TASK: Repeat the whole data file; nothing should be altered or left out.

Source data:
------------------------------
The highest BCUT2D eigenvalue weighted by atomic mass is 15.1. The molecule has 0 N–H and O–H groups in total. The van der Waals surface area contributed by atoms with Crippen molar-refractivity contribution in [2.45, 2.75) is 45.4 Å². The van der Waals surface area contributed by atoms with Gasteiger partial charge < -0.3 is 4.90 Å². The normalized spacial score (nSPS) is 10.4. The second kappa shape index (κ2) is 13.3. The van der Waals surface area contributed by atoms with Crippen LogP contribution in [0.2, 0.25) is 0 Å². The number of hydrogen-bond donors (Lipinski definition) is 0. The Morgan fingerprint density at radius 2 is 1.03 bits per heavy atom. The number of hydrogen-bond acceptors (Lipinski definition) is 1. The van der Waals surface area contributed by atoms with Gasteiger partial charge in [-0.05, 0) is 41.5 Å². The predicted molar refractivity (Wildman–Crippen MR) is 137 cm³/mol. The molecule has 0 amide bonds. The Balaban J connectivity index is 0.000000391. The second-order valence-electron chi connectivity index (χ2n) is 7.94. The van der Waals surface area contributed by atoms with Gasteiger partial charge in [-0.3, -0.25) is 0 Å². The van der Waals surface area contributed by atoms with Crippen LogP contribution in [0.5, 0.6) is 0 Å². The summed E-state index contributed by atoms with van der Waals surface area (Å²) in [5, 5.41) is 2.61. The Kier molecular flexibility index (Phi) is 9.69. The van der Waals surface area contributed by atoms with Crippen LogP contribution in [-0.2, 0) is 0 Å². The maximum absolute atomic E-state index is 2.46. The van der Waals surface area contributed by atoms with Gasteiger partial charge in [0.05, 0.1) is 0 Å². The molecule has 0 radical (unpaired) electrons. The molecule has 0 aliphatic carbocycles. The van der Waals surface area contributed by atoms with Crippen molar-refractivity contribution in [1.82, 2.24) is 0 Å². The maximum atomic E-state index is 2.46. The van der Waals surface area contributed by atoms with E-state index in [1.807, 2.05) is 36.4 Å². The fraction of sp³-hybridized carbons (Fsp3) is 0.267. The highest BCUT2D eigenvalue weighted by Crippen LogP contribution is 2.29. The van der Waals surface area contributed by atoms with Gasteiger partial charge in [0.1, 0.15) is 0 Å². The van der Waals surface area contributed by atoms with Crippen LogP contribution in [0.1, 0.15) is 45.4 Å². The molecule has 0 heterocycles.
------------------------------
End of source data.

The highest BCUT2D eigenvalue weighted by atomic mass is 15.1. The molecule has 0 N–H and O–H groups in total. The van der Waals surface area contributed by atoms with Crippen molar-refractivity contribution in [2.45, 2.75) is 45.4 Å². The van der Waals surface area contributed by atoms with Gasteiger partial charge < -0.3 is 4.90 Å². The normalized spacial score (nSPS) is 10.4. The second kappa shape index (κ2) is 13.3. The van der Waals surface area contributed by atoms with Crippen LogP contribution in [0.2, 0.25) is 0 Å². The number of hydrogen-bond donors (Lipinski definition) is 0. The Morgan fingerprint density at radius 2 is 1.03 bits per heavy atom. The number of hydrogen-bond acceptors (Lipinski definition) is 1. The van der Waals surface area contributed by atoms with Gasteiger partial charge in [-0.05, 0) is 41.5 Å². The predicted molar refractivity (Wildman–Crippen MR) is 137 cm³/mol. The molecule has 0 amide bonds. The Balaban J connectivity index is 0.000000391. The second-order valence-electron chi connectivity index (χ2n) is 7.94. The van der Waals surface area contributed by atoms with Gasteiger partial charge in [-0.3, -0.25) is 0 Å². The van der Waals surface area contributed by atoms with Crippen LogP contribution in [0.5, 0.6) is 0 Å². The summed E-state index contributed by atoms with van der Waals surface area (Å²) in [5, 5.41) is 2.61. The Kier molecular flexibility index (Phi) is 9.69. The van der Waals surface area contributed by atoms with Crippen LogP contribution in [-0.2, 0) is 0 Å². The maximum absolute atomic E-state index is 2.46. The van der Waals surface area contributed by atoms with Gasteiger partial charge in [0.05, 0.1) is 0 Å². The molecule has 0 radical (unpaired) electrons. The molecule has 0 aliphatic carbocycles. The van der Waals surface area contributed by atoms with Crippen molar-refractivity contribution in [1.82, 2.24) is 0 Å². The maximum atomic E-state index is 2.46. The van der Waals surface area contributed by atoms with E-state index in [1.807, 2.05) is 36.4 Å². The fraction of sp³-hybridized carbons (Fsp3) is 0.267. The highest BCUT2D eigenvalue weighted by Crippen LogP contribution is 2.29. The van der Waals surface area contributed by atoms with Gasteiger partial charge in [0.1, 0.15) is 0 Å². The van der Waals surface area contributed by atoms with Crippen LogP contribution in [0.1, 0.15) is 45.4 Å². The molecule has 0 heterocycles.